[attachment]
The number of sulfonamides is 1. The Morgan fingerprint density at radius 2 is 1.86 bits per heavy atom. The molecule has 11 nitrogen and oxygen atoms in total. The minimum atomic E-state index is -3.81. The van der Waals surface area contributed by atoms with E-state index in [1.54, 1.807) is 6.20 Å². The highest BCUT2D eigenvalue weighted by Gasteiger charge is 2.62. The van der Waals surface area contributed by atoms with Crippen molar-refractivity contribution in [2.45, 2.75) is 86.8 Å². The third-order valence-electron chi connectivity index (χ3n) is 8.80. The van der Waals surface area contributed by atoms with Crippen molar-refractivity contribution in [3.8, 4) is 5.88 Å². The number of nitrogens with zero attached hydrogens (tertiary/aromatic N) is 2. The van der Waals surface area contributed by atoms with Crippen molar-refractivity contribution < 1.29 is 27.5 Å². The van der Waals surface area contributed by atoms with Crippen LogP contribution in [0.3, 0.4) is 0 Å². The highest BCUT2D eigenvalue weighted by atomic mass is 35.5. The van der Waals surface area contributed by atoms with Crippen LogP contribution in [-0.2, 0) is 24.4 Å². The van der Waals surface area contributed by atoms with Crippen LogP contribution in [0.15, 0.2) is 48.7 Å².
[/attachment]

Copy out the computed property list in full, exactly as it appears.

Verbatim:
The number of sulfonamides is 1. The Morgan fingerprint density at radius 2 is 1.86 bits per heavy atom. The molecule has 11 nitrogen and oxygen atoms in total. The minimum atomic E-state index is -3.81. The van der Waals surface area contributed by atoms with E-state index in [1.54, 1.807) is 6.20 Å². The highest BCUT2D eigenvalue weighted by Gasteiger charge is 2.62. The van der Waals surface area contributed by atoms with Crippen molar-refractivity contribution in [2.45, 2.75) is 86.8 Å². The third-order valence-electron chi connectivity index (χ3n) is 8.80. The van der Waals surface area contributed by atoms with Crippen molar-refractivity contribution in [3.8, 4) is 5.88 Å². The number of nitrogens with zero attached hydrogens (tertiary/aromatic N) is 2. The van der Waals surface area contributed by atoms with Crippen molar-refractivity contribution < 1.29 is 27.5 Å². The van der Waals surface area contributed by atoms with Crippen LogP contribution in [0.3, 0.4) is 0 Å². The highest BCUT2D eigenvalue weighted by atomic mass is 35.5. The van der Waals surface area contributed by atoms with Crippen LogP contribution in [-0.2, 0) is 24.4 Å². The van der Waals surface area contributed by atoms with Crippen LogP contribution in [0.15, 0.2) is 48.7 Å².